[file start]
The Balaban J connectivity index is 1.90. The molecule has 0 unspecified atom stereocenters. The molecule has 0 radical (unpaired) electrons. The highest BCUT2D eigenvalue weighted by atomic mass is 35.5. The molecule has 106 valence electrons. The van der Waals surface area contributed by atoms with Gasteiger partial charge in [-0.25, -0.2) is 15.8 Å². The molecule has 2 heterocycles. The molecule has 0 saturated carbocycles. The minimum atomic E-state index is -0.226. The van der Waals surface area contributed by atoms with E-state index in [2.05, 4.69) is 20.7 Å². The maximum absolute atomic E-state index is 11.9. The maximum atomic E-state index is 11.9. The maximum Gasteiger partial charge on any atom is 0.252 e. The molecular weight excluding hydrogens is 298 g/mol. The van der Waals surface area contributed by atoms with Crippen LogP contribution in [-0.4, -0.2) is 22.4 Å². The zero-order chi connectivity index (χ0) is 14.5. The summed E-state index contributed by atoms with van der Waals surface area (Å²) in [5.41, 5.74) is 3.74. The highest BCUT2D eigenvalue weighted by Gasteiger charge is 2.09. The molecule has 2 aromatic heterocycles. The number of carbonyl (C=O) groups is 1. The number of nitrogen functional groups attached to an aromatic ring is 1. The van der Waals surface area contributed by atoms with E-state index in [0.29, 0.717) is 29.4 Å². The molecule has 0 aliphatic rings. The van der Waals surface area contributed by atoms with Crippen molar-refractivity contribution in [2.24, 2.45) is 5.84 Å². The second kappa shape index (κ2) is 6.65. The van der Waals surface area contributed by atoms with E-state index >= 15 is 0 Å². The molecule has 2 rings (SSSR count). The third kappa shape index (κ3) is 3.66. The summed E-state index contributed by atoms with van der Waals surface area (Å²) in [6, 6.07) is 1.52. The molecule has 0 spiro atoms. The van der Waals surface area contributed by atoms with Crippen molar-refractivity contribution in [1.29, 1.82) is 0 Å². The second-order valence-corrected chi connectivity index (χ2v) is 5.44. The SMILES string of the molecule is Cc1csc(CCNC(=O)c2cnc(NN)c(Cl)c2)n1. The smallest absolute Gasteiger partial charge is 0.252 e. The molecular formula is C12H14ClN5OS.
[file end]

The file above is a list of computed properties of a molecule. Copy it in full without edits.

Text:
The Balaban J connectivity index is 1.90. The molecule has 0 unspecified atom stereocenters. The molecule has 0 radical (unpaired) electrons. The highest BCUT2D eigenvalue weighted by atomic mass is 35.5. The molecule has 106 valence electrons. The van der Waals surface area contributed by atoms with Gasteiger partial charge in [-0.25, -0.2) is 15.8 Å². The molecule has 2 heterocycles. The molecule has 0 saturated carbocycles. The minimum atomic E-state index is -0.226. The van der Waals surface area contributed by atoms with E-state index in [2.05, 4.69) is 20.7 Å². The maximum absolute atomic E-state index is 11.9. The maximum atomic E-state index is 11.9. The maximum Gasteiger partial charge on any atom is 0.252 e. The molecular weight excluding hydrogens is 298 g/mol. The van der Waals surface area contributed by atoms with Crippen LogP contribution in [-0.4, -0.2) is 22.4 Å². The zero-order chi connectivity index (χ0) is 14.5. The summed E-state index contributed by atoms with van der Waals surface area (Å²) in [5.41, 5.74) is 3.74. The highest BCUT2D eigenvalue weighted by Gasteiger charge is 2.09. The molecule has 2 aromatic heterocycles. The number of carbonyl (C=O) groups is 1. The number of nitrogen functional groups attached to an aromatic ring is 1. The van der Waals surface area contributed by atoms with E-state index in [0.29, 0.717) is 29.4 Å². The molecule has 0 aliphatic rings. The van der Waals surface area contributed by atoms with Crippen molar-refractivity contribution in [2.24, 2.45) is 5.84 Å². The second kappa shape index (κ2) is 6.65. The van der Waals surface area contributed by atoms with E-state index >= 15 is 0 Å². The molecule has 2 rings (SSSR count). The third kappa shape index (κ3) is 3.66. The summed E-state index contributed by atoms with van der Waals surface area (Å²) in [6, 6.07) is 1.52. The molecule has 0 spiro atoms. The van der Waals surface area contributed by atoms with Crippen molar-refractivity contribution in [1.29, 1.82) is 0 Å². The second-order valence-corrected chi connectivity index (χ2v) is 5.44. The SMILES string of the molecule is Cc1csc(CCNC(=O)c2cnc(NN)c(Cl)c2)n1. The smallest absolute Gasteiger partial charge is 0.252 e. The molecular formula is C12H14ClN5OS.